Exclusion Zones

 

Using Forced Perspectives within a Shot

 

Forced Perspectives work well at the beginning of a new shot. A new shot is a like a new beginning and you can choose the framing of your incoming shot in Liquid Cinema so that the viewer will always see your chosen framing no matter what direction they were looking in the previous shot.

But what if you want to use a Forced Perspective in a middle of a scene? Let’s take the following 360 shot for example. Here are two angles within the same 360 frame.

 

Angle 1: This perspective of a 360 frame shows a single man watching a balloon to launch in the distance.

 

 

Angle 2: Within the same 360 frame to the left of the single man is a group of men holding the payload that the balloon is going to lift into the sky. However, the viewer could miss the pivotal moment when the men release the payload later in the scene if the viewer never ends up turning and looking to the left.

 

 

We could set a standard Forced Perspective in the middle of the scene and this would lead to a good cut revealing the men launching the platform if the viewer is still looking a the single man watching the balloon launch at the time the Forced Perspective is executed.

The viewer would perceive this as a new shot in the sequence and never even know they were seeing a different angle of the same 360 shot. In this way, we would succeed in using a cut brought about the Force Perspective to redirect the viewer to a crucial action or moment in the shot.

 

 

However, we don’t know if the viewer is looking in the direction of the single man watching the balloon launch the at the time the Forced Perspective is executed.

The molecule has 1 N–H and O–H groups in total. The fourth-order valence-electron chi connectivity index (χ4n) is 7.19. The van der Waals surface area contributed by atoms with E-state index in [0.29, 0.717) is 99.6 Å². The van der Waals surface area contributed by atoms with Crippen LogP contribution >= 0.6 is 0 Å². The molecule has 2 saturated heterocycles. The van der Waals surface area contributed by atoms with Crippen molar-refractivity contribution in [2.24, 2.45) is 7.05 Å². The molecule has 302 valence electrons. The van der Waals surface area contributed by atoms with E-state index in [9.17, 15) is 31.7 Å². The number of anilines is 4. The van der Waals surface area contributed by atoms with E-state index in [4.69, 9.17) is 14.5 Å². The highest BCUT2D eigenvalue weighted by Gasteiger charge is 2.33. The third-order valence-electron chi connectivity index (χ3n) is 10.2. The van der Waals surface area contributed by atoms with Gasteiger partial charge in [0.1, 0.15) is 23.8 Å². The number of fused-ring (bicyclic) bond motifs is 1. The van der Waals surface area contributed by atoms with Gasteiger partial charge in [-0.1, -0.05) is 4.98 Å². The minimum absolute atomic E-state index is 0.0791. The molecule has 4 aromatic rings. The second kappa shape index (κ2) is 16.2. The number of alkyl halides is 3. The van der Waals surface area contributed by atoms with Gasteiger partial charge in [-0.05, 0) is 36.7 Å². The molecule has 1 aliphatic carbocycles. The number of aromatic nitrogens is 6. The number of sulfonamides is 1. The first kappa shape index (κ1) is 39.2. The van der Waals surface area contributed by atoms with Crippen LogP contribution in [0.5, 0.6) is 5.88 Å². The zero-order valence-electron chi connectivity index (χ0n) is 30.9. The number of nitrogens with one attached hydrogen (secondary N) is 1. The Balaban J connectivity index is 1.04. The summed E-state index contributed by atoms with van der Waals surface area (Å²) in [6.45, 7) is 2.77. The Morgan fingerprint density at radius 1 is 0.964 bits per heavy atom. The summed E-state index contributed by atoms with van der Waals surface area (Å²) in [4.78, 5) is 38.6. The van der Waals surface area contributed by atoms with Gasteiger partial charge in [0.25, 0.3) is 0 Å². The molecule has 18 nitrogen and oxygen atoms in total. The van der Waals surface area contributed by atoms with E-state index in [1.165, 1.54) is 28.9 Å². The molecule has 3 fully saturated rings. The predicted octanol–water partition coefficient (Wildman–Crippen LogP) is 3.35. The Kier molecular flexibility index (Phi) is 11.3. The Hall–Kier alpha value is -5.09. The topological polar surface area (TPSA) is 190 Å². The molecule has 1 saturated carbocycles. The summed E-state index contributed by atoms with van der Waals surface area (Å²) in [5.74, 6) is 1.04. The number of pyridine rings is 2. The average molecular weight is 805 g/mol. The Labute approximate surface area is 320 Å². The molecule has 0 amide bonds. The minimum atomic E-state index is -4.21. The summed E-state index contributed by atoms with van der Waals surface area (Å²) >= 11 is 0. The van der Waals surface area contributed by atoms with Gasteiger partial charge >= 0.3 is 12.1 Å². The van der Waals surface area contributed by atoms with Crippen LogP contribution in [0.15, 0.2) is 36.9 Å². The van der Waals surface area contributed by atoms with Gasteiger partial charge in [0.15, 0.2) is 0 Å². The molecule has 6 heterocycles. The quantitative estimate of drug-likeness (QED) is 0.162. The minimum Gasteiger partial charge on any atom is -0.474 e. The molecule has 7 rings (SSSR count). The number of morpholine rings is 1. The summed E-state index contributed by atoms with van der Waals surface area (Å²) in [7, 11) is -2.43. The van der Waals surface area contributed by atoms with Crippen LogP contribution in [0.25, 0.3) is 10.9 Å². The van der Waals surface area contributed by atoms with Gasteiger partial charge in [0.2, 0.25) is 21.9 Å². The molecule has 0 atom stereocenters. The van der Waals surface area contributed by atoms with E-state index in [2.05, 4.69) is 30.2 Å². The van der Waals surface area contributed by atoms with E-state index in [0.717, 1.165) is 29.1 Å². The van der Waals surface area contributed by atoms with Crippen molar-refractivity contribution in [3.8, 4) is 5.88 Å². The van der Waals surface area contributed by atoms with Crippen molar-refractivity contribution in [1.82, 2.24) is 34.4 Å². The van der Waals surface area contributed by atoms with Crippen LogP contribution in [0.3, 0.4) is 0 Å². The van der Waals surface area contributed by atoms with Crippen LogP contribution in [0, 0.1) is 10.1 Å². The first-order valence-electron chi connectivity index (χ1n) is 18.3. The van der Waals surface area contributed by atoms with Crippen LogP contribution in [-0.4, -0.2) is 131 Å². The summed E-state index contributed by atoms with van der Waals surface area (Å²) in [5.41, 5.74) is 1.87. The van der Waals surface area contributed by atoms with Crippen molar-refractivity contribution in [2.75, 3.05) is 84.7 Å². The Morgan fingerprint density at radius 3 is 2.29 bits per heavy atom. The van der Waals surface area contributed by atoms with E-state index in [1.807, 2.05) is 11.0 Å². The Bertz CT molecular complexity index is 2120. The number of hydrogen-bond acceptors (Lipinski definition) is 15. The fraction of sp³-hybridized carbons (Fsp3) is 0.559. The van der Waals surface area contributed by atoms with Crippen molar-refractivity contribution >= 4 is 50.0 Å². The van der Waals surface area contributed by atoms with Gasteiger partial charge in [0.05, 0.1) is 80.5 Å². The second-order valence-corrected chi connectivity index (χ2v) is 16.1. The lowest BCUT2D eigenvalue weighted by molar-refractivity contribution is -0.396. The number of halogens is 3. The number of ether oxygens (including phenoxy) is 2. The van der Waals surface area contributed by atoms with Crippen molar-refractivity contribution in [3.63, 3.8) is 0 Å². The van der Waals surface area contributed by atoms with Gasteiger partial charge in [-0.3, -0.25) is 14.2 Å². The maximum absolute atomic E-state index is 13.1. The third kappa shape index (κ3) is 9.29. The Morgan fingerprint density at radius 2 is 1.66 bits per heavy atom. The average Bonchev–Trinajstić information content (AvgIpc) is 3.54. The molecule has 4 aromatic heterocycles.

If the viewer is already looking in the general direction of the men launching the payload this would lead to a highly jarring jumpcut when the Forced Perspective reframes the shot.

 

 

The solution to this problem is utilizing Liquid Cinema’s Exclusion Zones.

 

What are Exclusion Zones?

 

An Exclusion Zone is a designated area within the 360 video sphere. When the viewer’s gaze falls anywhere within the Exclusion Zone the Forced Perspective is NOT executed. When applying an Exclusion Zone to a Forced Perspective we call it a Conditional Forced Perspective.

 

 

Creating Conditional Forced Perspectives using Exclusion Zones

 

Exclusions Zones are authored in the Camera Event Panel.

 

Create a Forced Perspective at the frame where you want to have a Conditional Forced Perspective and click the Exclusion Tab.

 

 

Click the Horizontal Exclusion Checkmark to enabled the horizontal exclusion range. By default, it is set to 75 degrees right and left relative to the Forced Perspective.

 

 

Move the sphere to reveal the left border of the Exclusion Zone.

 

 

Use the LEFT Slider to move the left border of the Exclusion Zone to the last point that you think will make a clean cut. Move the sphere and use the Frame Guide and reticle to check the framing that the viewer is able to see when approaching the Exclusion Zone.

 

 

When the reticle falls into the Exclusion Zone the Forced Perspective will NOT be executed. Move the sphere to move the reticle across the Exclusion Zone border to see the framing around the Exclusion Zone border. Ideally, any angle outside the Exclusion Zone should lead to a good cut when the Forced Perspective is executed.

 

 

Now move the sphere to expose the right border of the Exclusion Zone and repeat the process set the right border using the RIGHT Slider.

 

 

You have now set your Exclusion Zone. Zoom out the viewer  (- minus) and toggle the Frame Guides off (; semicolon) to see the Exclusion Zone better.

 

 

Vertical Exclusion Zone Border